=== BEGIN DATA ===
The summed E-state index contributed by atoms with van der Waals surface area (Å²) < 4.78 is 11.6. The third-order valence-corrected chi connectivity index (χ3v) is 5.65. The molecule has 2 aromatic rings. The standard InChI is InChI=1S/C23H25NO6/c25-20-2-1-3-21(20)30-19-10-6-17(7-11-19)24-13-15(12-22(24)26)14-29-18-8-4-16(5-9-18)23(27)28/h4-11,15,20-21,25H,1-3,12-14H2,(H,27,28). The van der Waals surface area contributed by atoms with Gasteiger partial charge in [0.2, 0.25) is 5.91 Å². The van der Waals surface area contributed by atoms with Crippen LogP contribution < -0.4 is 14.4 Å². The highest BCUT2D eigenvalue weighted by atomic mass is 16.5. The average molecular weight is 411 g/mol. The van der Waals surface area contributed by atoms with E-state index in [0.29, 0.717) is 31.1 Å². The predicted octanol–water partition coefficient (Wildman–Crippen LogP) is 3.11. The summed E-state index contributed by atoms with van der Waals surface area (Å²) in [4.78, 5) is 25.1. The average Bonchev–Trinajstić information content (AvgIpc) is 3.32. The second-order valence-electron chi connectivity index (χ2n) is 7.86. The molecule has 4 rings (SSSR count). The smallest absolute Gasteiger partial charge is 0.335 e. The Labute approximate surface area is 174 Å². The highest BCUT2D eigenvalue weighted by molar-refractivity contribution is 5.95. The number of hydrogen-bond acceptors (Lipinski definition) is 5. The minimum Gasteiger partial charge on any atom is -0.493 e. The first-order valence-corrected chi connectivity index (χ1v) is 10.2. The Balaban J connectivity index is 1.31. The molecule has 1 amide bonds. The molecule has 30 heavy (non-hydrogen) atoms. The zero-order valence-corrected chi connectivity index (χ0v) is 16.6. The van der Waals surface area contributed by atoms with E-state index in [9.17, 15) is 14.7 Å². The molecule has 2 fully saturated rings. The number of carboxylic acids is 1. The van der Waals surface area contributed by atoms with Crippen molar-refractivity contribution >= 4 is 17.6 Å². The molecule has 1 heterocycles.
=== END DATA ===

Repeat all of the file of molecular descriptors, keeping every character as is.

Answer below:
The summed E-state index contributed by atoms with van der Waals surface area (Å²) < 4.78 is 11.6. The third-order valence-corrected chi connectivity index (χ3v) is 5.65. The molecule has 2 aromatic rings. The standard InChI is InChI=1S/C23H25NO6/c25-20-2-1-3-21(20)30-19-10-6-17(7-11-19)24-13-15(12-22(24)26)14-29-18-8-4-16(5-9-18)23(27)28/h4-11,15,20-21,25H,1-3,12-14H2,(H,27,28). The van der Waals surface area contributed by atoms with Gasteiger partial charge in [0.2, 0.25) is 5.91 Å². The van der Waals surface area contributed by atoms with Crippen LogP contribution < -0.4 is 14.4 Å². The highest BCUT2D eigenvalue weighted by atomic mass is 16.5. The average molecular weight is 411 g/mol. The van der Waals surface area contributed by atoms with E-state index in [0.29, 0.717) is 31.1 Å². The predicted octanol–water partition coefficient (Wildman–Crippen LogP) is 3.11. The summed E-state index contributed by atoms with van der Waals surface area (Å²) in [4.78, 5) is 25.1. The average Bonchev–Trinajstić information content (AvgIpc) is 3.32. The second-order valence-electron chi connectivity index (χ2n) is 7.86. The molecule has 4 rings (SSSR count). The smallest absolute Gasteiger partial charge is 0.335 e. The Labute approximate surface area is 174 Å². The highest BCUT2D eigenvalue weighted by molar-refractivity contribution is 5.95. The number of hydrogen-bond acceptors (Lipinski definition) is 5. The minimum Gasteiger partial charge on any atom is -0.493 e. The first-order valence-corrected chi connectivity index (χ1v) is 10.2. The Balaban J connectivity index is 1.31. The molecule has 1 amide bonds. The molecule has 30 heavy (non-hydrogen) atoms. The zero-order valence-corrected chi connectivity index (χ0v) is 16.6. The van der Waals surface area contributed by atoms with E-state index in [9.17, 15) is 14.7 Å². The molecule has 2 fully saturated rings. The number of carboxylic acids is 1. The van der Waals surface area contributed by atoms with Crippen molar-refractivity contribution >= 4 is 17.6 Å². The molecule has 1 heterocycles.